I don’t know how else to explain Brian Underwood putting down Rippln’s silence to Thanksgiving holidays, when the actual reason was because they’d just lost their funding.
To really drive this point home, neither Rippln’s loss of a funds, the Thanksgiving excuse Underwood gave Dooly, or either Jonathan Budd’s or Jim Bunch’s recent “investor problems” announcements have been communicated in an official capacity on any platform by Rippln.
Neither has the recent lawsuit filed against the company for trademark infringement.
Behind the scenes things at Rippln have been falling apart for some time now, publicly though Underwood’s been selling Rippln affiliates rainbows. If one visits the Rippln website today, you’d be entirely forgiven for thinking anything was amiss, let alone an imminent collapse.
All the Rippln website tells you, and all it’s ever really told anyone really, is that 1.4 million email addresses have signed up already – so why not just hand yours over too?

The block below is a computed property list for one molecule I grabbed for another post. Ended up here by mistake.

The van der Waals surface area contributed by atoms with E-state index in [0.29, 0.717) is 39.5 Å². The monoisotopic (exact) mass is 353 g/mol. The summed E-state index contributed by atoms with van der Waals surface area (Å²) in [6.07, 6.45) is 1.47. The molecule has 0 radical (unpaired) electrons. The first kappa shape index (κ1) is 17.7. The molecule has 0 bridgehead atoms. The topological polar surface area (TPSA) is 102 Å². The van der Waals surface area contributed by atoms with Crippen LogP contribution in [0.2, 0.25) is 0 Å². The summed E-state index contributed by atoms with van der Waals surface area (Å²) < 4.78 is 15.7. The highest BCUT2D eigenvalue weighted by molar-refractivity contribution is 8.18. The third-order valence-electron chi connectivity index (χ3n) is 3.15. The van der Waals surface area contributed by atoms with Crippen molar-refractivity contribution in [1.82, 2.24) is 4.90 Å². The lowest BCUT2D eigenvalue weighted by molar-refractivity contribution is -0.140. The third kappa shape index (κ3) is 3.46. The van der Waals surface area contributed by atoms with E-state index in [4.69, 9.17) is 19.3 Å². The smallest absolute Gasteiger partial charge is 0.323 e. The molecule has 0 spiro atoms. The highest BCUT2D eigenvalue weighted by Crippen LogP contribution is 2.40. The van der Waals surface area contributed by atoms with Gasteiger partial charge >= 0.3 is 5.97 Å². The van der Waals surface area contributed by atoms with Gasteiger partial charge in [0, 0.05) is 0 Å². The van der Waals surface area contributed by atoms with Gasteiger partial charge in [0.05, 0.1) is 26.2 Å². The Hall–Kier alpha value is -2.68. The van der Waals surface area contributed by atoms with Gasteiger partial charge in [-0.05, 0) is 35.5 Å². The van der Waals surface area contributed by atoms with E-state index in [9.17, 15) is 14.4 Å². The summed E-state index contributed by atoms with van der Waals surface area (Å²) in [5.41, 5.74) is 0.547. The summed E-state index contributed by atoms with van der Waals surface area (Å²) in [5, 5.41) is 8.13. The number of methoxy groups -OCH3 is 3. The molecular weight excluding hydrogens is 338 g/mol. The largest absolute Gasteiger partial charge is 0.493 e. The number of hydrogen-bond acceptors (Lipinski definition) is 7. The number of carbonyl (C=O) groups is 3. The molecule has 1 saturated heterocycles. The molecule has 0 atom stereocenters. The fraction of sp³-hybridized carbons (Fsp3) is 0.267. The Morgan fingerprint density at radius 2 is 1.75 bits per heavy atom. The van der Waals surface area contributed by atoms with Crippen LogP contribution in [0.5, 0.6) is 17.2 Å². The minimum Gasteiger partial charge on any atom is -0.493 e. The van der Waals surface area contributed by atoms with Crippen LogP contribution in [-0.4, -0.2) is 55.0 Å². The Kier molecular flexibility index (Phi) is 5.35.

The case-study of Rippln, the above of which is hardly a comprehensive list of their failures, is interesting in that it brings together a lot of key issues facing MLM startups these days.
For me the two biggest issues Rippln faced were communication (the lack thereof) and secrecy. And I hope my thoughts above offer some perspective to anyone considering launching an MLM company at some point.
Despite the requests, I make it a point not to engage in any private consulting. Any analysis I conduct is put up here at BehindMLM for anyone to read.